Given that we already acquired evidence for a dis-tance effect, our present goal was to specifically seekevidence for hemifield effects. To do this, weassigned each participant to either the between-hemifield or within-hemifield group. The formergroup had one high-probable quadrant in one hemi-field and the other in the adjacent quadrant in theother hemifield; the latter group had both highprobable quadrants in the same hemifield (seeFigure 4).

By a pure hemifield independence account,working memory resources cannot be transferredfrom one hemifield to another. In the case of thewithin-hemifield group, the high probable quadrantscannot be boosted by borrowing resources from thetwo low-probable quadrants in the other hemifield.Therefore, a pure hemifield independence accountpredicts no difference in performance between thehigh and low probable quadrants for this group. Asemi-independent bilateral field advantage wouldallow some sharing across hemifields and wouldthus allow for some performance benefits in the

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high-probable vs. low-probable quadrants for thewithin-hemifield group. Both the pure hemifieldindependence and semi-independent bilateral fieldadvantage accounts predict the same thing for theacross-hemifield group: specifically, there should begreater performance in the high-probable thanlow-probable quadrants, since resources can beshifted within hemifields. Finally, when comparingthe two groups, all versions of the bilateral fieldadvantage i.e., both pure hemifield independenceand semi-independence predict that the workingmemory improvement in the high-probable vs.low-probable quadrants should be greater for theacross-hemifield group than for the within-hemifieldgroup.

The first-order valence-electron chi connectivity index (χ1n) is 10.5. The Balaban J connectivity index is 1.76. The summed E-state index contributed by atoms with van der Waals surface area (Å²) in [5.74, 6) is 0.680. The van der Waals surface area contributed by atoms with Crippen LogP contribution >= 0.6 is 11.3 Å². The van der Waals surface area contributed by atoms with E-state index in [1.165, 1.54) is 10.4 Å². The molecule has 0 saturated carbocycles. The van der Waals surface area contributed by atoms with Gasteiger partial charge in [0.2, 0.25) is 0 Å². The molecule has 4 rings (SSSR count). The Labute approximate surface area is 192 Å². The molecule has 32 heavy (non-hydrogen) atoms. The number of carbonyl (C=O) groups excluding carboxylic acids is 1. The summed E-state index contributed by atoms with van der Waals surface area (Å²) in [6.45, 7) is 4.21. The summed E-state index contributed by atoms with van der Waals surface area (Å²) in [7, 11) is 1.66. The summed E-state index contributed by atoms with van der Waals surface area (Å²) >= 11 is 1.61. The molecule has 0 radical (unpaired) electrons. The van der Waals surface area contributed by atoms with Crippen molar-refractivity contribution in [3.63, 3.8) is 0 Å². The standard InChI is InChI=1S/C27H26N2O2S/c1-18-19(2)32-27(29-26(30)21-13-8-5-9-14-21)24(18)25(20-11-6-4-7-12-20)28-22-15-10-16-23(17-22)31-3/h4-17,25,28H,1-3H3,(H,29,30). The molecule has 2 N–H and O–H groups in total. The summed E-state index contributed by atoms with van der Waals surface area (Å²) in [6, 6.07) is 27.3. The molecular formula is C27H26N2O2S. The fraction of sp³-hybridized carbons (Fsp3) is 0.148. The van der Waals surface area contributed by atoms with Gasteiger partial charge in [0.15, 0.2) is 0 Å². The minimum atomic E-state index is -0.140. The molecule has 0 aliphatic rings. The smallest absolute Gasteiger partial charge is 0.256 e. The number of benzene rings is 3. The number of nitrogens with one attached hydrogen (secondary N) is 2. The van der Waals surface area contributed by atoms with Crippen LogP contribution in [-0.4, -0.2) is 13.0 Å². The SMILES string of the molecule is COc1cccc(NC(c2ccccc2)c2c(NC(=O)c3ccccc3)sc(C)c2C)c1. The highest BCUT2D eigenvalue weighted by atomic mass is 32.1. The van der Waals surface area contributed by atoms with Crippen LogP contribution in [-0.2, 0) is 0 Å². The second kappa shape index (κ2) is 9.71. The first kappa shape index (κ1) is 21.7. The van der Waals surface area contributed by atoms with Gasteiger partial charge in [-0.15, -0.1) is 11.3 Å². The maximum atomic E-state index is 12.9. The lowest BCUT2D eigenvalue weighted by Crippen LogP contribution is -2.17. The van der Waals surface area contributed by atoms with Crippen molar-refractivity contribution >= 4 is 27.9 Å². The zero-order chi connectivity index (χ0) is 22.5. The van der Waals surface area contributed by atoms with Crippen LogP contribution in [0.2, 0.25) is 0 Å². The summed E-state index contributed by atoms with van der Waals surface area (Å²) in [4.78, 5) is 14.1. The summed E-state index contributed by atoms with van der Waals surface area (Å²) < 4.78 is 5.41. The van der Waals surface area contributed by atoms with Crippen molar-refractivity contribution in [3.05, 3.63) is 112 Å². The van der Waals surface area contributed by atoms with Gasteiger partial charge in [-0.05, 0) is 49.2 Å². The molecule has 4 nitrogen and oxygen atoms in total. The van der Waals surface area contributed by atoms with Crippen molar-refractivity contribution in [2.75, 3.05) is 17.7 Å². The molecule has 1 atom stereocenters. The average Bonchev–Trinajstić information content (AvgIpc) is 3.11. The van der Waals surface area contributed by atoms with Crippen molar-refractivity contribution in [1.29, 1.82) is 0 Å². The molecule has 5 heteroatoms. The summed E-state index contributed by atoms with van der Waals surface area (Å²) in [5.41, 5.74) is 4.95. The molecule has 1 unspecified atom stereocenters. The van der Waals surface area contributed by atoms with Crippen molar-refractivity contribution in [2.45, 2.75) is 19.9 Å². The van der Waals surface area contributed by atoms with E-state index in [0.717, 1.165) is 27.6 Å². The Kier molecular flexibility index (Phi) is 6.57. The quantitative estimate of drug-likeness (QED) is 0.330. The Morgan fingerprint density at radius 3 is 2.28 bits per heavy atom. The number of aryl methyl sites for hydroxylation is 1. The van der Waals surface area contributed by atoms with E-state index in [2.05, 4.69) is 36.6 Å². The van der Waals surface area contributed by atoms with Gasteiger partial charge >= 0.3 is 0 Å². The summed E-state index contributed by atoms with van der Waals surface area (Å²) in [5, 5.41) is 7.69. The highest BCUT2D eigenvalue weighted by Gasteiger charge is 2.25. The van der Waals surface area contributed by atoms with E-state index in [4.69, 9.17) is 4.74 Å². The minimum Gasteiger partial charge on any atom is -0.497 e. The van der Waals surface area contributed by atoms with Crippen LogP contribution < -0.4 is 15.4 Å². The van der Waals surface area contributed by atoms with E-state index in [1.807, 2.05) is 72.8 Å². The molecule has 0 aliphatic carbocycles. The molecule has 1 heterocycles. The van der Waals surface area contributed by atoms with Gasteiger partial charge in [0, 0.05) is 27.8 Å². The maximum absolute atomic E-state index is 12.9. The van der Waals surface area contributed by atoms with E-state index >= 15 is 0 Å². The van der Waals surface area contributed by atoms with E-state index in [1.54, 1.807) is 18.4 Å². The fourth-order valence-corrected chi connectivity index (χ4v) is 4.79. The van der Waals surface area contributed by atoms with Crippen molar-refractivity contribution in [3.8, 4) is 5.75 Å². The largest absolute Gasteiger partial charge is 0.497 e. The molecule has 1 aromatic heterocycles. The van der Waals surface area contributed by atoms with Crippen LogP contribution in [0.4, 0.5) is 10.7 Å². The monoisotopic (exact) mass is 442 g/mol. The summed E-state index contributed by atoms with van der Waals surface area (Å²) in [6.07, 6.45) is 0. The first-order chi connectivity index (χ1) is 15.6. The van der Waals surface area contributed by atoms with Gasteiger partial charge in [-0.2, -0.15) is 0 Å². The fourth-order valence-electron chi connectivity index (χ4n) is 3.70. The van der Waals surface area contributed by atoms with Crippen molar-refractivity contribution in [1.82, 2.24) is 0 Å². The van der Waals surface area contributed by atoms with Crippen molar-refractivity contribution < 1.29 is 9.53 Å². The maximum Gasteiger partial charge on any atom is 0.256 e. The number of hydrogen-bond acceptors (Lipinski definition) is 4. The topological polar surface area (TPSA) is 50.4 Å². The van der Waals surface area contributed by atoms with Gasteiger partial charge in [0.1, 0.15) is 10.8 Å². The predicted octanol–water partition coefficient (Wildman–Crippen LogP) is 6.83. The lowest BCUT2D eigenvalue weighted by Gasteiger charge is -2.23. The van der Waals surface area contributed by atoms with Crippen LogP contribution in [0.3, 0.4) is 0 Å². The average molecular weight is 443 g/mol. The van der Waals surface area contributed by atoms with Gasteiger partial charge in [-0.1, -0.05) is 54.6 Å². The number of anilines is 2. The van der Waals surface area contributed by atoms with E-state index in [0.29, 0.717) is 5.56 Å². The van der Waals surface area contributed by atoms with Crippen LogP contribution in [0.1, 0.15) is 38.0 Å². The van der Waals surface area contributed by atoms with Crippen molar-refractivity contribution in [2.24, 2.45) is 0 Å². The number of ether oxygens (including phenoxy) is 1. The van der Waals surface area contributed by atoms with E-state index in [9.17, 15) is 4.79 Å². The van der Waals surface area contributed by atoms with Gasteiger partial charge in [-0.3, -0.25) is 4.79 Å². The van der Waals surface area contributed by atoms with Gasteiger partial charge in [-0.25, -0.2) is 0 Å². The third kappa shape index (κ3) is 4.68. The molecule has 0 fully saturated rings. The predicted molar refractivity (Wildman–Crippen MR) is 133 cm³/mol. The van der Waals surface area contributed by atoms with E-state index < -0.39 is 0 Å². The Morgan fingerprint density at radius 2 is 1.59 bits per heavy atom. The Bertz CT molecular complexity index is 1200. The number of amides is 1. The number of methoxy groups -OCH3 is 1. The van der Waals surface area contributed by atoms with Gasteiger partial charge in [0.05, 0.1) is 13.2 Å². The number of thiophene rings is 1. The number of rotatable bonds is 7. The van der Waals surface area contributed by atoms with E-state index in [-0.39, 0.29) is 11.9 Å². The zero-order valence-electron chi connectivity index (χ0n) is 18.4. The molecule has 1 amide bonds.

Method

The method was identical to Experiment 1, exceptwhere noted below.

ParticipantsForty-eight individuals participated in Experiment 2;24 participants were randomly assigned to eachgroup (Between-hemifield group: 11 female, meanage = 18.8 years; Within-hemifield group: 13 female,mean age = 18.9).

DesignInstead of having one high-probable quadrant, therewere two high-probable quadrants (each being cued33.3% of trials) and two low-probable quadrants(each cued 16.7% of trials; see Figure 5). The twohigh-probable quadrants were always adjacent toone another. For the between-hemifield group, onehigh-probable quadrant was placed in each hemifield;we counterbalanced across participants whetherthese were both in the upper or lower portion of thedisplay. For the within-hemifield group, the twohigh-probable quadrants were both placed in the

Figure 4. Design of Experiment 2. There were two high-probable quadrants (each cued 33% of trials) and two low-probable quadrants(each cued 17% of trials). High probable quadrants were either placed in different hemifields (Between-hemifield group) or in the samehemifield (Within-hemifield group).

Figure 5. Accuracy in Experiment 2. A. Visual working memory performance as a function of the targets quadrant and epoch in twogroups (top: Between-hemifield group; bottom: Within-hemifield group). B. Overall performance after collapsing all epochs. Error barsshow 1 within-subjects standard error of the mean.

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same hemifield; we counterbalanced across partici-pants whether these were both on the left or rightside of the display.

ProcedureThe procedures for the working memory task and rec-ognition test were the same as in Experiment 1.

Results and discussion